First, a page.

I want to explain how we review what we’re writing about. Since we’re website focused on everything tech, we can post a wide range of articles: from how-to’s to reviews, long-form content, and complicated articles about different tech aspects.
And not all articles are equal. Just think about this. There’s a great difference between a simple How To, like “How to change AirDrop name” (even if that’s an extremely long and comprehensive article), and a complex article that explains Samsung TVs model number or HDR technology. And that way, they require different levels of expertise, time to write them, and attention to the details.
Basically, almost every article on Tab-TV is somehow reviewed: we rewrite them to enhance content: add illustrations, check whether what was written is still relevant, and add additional info. We’re a small team, but usually, every article is read by at least one more person to make sure the article is great. Sometimes we just read them; sometimes, we can tell each other to make some changes, add something or explain things more clearly.
So, in general, we can say that every article is “reviewed.” But there’s a big difference. As I said, not every article is equal. One thing is to read a How-To and try it to make sure it works and there are no mistakes; another – is when it comes to complicated topics.
Some topics are much more complex, and we need to ensure everything is written correctly. That doesn’t mean we don’t trust each other, but we’re all people, and people may make mistakes. For example, the author may think or understand something in the wrong way. And that will make an article; I can’t say it will make it incorrect, but not so precise as we wish it to be if we were the readers that came for info.
And that’s the moment when reviewing comes to play. Some articles have a special text indicating that another person reviewed it. Usually, that’s one of three: Anatoliy Mashirenko, Vladislav Mashirenko, or Valeriy Artamonov.
Let’s take a brief:
- Anatoliy has a lot of experience in things related to TVs and appliances, like dryers, washing machines, and so on. As the name of our website suggests, it started up as a website about TVs. And that’s what Anatoliy is a real expert in. He was the first to start explaining TV model numbers; that’s a lot of technical work behind such decoders. He has a relevant background since he has a Master’s degree in Engineering and around 35 years of experience in companies like Ukrtelecom and Huawei. And he has a deep knowledge of TV technologies if we write an article, for example, about HDR, his word and expertise are worth much more than mine just because he’s been in all this stuff for a much longer time. So when we write about a complex topic that’s in the field of Anatoliy’s knowledge, we will ask him to review an article: give his opinion, suggest editing, or add some information we may miss.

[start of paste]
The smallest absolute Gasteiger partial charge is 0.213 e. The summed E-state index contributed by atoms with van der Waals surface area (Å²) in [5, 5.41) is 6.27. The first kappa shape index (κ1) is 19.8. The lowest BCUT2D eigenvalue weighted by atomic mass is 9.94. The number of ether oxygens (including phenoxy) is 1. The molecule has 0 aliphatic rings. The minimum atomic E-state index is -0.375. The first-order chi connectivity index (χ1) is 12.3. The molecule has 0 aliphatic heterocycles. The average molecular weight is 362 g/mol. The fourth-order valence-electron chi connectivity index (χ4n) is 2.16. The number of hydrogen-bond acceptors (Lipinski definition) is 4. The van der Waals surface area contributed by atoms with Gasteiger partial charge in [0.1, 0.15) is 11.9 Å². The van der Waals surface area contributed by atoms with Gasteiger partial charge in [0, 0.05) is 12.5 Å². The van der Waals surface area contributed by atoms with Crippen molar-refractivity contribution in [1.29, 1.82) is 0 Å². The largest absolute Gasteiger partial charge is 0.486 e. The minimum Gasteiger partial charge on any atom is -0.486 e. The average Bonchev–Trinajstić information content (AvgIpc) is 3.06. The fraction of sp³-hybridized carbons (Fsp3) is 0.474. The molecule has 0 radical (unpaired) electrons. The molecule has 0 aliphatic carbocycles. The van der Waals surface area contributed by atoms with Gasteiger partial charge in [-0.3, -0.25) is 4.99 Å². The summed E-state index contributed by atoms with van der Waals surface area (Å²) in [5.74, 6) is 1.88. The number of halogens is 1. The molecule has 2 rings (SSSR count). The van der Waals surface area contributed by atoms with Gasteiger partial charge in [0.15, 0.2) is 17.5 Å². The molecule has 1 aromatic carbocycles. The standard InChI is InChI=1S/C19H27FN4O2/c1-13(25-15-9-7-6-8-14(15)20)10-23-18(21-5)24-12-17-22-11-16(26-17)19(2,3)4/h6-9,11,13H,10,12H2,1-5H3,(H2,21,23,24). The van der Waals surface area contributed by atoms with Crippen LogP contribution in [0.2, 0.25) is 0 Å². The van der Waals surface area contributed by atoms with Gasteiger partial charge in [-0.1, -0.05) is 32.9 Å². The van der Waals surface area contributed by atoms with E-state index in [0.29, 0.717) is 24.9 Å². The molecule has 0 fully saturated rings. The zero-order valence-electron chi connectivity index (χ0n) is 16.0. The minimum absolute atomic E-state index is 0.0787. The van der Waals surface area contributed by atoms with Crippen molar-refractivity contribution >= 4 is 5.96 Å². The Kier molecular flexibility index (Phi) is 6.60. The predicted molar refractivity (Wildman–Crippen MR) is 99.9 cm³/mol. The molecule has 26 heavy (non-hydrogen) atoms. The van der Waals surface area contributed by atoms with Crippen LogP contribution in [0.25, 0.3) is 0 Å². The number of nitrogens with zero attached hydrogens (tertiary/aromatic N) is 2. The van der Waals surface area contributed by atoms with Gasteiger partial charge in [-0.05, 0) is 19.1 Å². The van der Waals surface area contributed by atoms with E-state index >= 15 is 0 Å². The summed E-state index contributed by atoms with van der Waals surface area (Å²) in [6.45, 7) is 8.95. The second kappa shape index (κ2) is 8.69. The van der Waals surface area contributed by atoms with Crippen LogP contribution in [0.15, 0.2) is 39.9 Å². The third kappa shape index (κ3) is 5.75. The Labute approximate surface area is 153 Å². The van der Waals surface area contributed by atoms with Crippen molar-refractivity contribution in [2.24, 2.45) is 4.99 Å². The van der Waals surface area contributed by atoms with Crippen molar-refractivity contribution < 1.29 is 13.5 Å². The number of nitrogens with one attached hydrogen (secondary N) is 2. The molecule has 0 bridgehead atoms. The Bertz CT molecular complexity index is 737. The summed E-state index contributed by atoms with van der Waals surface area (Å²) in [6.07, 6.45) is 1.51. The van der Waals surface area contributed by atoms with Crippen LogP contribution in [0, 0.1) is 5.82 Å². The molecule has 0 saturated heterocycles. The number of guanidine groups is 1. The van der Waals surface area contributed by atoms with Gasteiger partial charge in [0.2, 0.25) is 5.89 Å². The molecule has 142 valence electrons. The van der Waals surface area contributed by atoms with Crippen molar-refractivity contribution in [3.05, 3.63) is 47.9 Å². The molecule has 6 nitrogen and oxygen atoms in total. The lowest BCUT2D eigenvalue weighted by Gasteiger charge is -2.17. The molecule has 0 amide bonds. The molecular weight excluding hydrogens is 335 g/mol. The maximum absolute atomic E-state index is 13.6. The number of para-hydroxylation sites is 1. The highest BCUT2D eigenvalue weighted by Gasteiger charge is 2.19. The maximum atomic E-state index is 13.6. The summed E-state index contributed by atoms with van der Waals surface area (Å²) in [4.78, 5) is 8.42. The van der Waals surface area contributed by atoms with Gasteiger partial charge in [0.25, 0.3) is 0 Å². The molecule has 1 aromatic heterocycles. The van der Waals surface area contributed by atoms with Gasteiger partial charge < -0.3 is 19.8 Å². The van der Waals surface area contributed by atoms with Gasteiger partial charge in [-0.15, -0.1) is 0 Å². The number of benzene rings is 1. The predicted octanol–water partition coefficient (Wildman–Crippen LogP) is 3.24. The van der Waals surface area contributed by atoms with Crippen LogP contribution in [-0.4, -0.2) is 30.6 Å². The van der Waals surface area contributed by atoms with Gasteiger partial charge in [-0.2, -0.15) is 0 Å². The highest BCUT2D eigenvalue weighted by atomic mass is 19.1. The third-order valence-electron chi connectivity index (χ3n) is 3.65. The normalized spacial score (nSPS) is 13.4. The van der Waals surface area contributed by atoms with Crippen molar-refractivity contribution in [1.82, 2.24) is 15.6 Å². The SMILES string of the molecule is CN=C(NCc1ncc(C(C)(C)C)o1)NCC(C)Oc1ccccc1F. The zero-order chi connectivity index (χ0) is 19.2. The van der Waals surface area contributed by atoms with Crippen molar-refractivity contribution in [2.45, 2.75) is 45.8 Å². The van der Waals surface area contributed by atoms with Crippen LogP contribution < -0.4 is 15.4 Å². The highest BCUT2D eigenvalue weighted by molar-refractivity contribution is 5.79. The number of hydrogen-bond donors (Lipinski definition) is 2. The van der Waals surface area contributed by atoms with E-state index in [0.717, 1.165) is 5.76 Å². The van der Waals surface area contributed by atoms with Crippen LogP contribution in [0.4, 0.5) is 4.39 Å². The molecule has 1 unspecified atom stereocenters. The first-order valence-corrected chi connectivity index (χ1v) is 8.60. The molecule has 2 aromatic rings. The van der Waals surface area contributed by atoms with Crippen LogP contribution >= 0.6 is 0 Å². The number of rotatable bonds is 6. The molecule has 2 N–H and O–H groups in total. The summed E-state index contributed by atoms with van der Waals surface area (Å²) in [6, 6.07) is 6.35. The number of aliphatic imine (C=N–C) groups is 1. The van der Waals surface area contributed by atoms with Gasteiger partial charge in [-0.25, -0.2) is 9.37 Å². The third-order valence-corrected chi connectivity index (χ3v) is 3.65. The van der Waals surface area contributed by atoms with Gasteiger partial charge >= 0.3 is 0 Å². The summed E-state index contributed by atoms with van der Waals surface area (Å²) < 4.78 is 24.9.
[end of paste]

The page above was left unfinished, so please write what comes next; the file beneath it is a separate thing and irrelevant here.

- Vladislav (hey, that’s me). Right, I will write in the first person about myself. I have a Master’s degree in Applied Economics, so I don’t have a tech background in my education. But I’m inside writing about tech for a long time, almost 10 years already. And when it comes to explaining what to buy, reviews, and different explainers, I’m here to say my word. My expertise concedes to Anatoliy’s in some narrow questions regarding technology, but I know what’s fact-checking and how to check what we’re writing about to make it precise and clear.
- Valeriy has a Master’s degree in Computer Systems and excellent research skills. If you open the author’s page, you can notice that he has written much fewer articles than others, but that’s not cause he’s working slowly. First of all, that’s because he is a little bit meticulous when it comes to writing something and spends a lot of time on every topic. We’re not always happy with that, but when he’s reading an article (or writing it), we’re sure everything is myriad-times checked.
When it comes to complex topics, one of us will read and review the article, checking everything once again to ensure there are no mistakes or inaccuracies.
Why don’t we place a badge, that article was reviewed on every article we read and checked? Just because that may make a wrong impression. There’s a big difference between reading how-to and making sure it works and reviewing articles to fact-check every word written inside.
That’s how it works from our side. Of course, there still may be unintentional inaccuracies, but that’s the exception rather than the rule. If you notice one of them, let us know =)